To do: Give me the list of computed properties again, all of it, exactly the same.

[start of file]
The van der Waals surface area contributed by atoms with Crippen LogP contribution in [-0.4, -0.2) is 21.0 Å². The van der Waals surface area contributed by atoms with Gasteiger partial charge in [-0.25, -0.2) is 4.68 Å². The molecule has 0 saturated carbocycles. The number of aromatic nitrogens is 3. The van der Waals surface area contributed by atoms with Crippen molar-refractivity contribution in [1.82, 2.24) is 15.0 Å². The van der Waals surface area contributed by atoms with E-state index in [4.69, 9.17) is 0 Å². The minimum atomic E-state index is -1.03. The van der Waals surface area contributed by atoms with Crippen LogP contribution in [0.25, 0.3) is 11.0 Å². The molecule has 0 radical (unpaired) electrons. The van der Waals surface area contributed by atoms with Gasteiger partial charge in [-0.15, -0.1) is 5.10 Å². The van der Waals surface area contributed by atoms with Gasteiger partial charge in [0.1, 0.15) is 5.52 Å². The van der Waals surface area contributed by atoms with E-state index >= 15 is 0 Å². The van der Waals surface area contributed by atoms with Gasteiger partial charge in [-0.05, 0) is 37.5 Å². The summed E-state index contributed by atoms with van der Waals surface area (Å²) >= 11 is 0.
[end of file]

The van der Waals surface area contributed by atoms with Crippen LogP contribution in [-0.4, -0.2) is 21.0 Å². The van der Waals surface area contributed by atoms with Gasteiger partial charge in [-0.25, -0.2) is 4.68 Å². The molecule has 0 saturated carbocycles. The number of aromatic nitrogens is 3. The van der Waals surface area contributed by atoms with Crippen molar-refractivity contribution in [1.82, 2.24) is 15.0 Å². The van der Waals surface area contributed by atoms with E-state index in [4.69, 9.17) is 0 Å². The minimum atomic E-state index is -1.03. The van der Waals surface area contributed by atoms with Crippen LogP contribution in [0.25, 0.3) is 11.0 Å². The molecule has 0 radical (unpaired) electrons. The van der Waals surface area contributed by atoms with Gasteiger partial charge in [-0.15, -0.1) is 5.10 Å². The van der Waals surface area contributed by atoms with Gasteiger partial charge in [0.1, 0.15) is 5.52 Å². The van der Waals surface area contributed by atoms with E-state index >= 15 is 0 Å². The van der Waals surface area contributed by atoms with Gasteiger partial charge in [-0.05, 0) is 37.5 Å². The summed E-state index contributed by atoms with van der Waals surface area (Å²) >= 11 is 0.